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Picking Up the Habit of Daily Orange Juice Consumption
Picking Up the Habit: Feeding Orange Juice to Your Kids How a seemingly sensible choice becomes a routine Reed Matheny – habits.stanford.edu – Spring 2010
An All Too Common Story… Drinking 12 ounces of fruit juice every day has been proven to make children shorter and fatter, 1 so how does such a harmful practice become so common? We’ll follow the story of Sandra, the mother of a newborn daughter, to see the string of choices and behaviors that lead to this unfortunate habit 1 According to a 1997 study led by Dr. Barbara Dennison - http://pediatrics.aappublications.org/cgi/content/abstract/99/1/15
The Instruction Five months after her daughter is born, Sandra visits her pediatrician as she has done regularly. Her pediatrician recommends that she start introducing other liquids besides formula and breast milk to advance the weaning process, so Sandra assures herself that it is time to start with juice. The visit to the pediatrician is a Blue Span behavior – a familiar behavior that is performed finite period of time (see the Fogg Behavior Grid www.behaviorgrid.org )
The Purchase On her next trip to the supermarket, Sandra purchases a carton of orange juice , something she has done often but not consistently in the past. The juice is a relatively cheap and easy way to expand her daughter’s diet. This is a Blue Dot behavior – an action that is familiar, but not repeated regularly
The Introduction The next time her daughter needs to be fed, Sandra mixes a little bit of orange juice in with her daughter’s formula for the first time. Her daughter seems to like the new mixture. This is an example of a Green Dot behavior – an unfamiliar behavior being performed for the very first time
Starting the Routine Over the course of the week, Sandra sees that her daughter likes the orange juice and it seems to be reducing her stomach pains, so she keeps mixing the orange juice into the formula. This has now become a Blue Span behavior – an action that will be repeated for a certain period of time: in this case, until Sandra’s daughter no longer needs formula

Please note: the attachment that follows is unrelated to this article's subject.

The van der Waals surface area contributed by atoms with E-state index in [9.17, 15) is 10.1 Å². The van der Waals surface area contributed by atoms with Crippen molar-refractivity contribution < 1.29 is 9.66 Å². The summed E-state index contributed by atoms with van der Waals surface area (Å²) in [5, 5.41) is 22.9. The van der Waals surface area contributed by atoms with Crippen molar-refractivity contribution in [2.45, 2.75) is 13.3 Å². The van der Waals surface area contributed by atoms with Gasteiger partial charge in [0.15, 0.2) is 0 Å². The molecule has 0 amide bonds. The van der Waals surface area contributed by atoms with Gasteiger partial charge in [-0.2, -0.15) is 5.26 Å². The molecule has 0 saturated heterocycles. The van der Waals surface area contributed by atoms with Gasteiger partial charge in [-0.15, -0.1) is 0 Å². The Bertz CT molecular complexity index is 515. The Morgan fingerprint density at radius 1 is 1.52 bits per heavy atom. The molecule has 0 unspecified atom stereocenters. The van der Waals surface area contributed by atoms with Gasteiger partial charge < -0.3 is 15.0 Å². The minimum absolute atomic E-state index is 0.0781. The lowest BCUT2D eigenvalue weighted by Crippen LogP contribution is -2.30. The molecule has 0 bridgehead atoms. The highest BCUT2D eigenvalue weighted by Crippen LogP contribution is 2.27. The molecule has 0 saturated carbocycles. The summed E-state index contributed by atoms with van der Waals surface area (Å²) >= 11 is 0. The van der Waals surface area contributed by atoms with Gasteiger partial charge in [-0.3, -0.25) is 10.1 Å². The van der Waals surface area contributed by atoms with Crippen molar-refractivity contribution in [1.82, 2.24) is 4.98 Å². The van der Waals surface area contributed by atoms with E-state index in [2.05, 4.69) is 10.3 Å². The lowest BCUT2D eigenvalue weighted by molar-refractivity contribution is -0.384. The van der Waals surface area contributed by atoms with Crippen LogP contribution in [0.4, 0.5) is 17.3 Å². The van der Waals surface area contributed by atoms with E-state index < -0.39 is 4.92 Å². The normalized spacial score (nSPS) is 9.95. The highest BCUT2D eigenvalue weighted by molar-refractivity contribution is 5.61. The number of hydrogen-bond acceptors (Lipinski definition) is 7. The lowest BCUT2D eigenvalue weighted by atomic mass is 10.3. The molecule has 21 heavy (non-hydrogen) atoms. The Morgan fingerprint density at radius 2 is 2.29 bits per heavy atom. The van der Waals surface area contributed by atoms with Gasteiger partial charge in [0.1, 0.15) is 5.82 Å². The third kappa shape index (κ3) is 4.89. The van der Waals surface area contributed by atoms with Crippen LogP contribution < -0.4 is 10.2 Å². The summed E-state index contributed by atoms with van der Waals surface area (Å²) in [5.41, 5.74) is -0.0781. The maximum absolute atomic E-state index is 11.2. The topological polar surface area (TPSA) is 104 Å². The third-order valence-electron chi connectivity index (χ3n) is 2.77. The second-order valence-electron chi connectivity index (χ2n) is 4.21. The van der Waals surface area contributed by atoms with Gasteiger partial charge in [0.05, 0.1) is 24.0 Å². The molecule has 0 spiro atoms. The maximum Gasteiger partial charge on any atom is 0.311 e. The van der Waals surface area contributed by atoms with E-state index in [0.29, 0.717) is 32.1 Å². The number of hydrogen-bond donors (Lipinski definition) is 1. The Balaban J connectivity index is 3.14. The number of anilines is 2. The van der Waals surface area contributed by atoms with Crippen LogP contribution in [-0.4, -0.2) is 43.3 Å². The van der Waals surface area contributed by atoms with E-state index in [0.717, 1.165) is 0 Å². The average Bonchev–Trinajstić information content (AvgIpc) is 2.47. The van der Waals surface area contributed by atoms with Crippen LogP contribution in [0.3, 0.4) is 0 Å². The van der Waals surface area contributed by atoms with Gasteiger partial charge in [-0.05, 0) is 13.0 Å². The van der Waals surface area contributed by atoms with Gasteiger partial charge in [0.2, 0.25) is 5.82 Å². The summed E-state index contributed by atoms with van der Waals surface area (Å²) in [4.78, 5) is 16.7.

Continuing Indefinitely Eventually, Sandra does not need to feed her daughter formula anymore, but she continues to give her orange juice because juice is easy to purchase, her daughter likes it, and because orange juice is supposed to be healthy. She will continue to feed her daughter orange juice every morning all through her youth. This is a Blue Path behavior – an action that will continue indefinitely
How Did We Get Here? Sandra’s daughter will keep drinking orange juice every morning for most of her life and although she plays soccer, she will eventually be below the average height for women her age and above the average in BMI – thanks in part to the juice drinking habit fostered by her mother. By relying on her preexisting habits ( the Blue Behaviors ) of visiting her pediatrician and listening to the conventional wisdom about juice, Sandra never questioned the notion that daily orange juice would be good for her daughter. Then, because orange juice is cheap, accessible and well-liked by her daughter, the habit of feeding it to her every morning became an easy routine for Sandra (from Green to Blue without a hitch)
Conclusions An Archetypal Case: Sandra’s story is just one example of how the habit of drinking orange juice everyday as a child can be solidified, but many of these same processes are present in other paths as well. Lessons Learned: We can try to intervene after this habit has been established in today’s youth but we will not be able to attack this major contributor to childhood obesity until we can revise the conventional wisdom that daily orange juice is categorically good for children. Reed Matheny – habits.stanford.edu – Spring 2010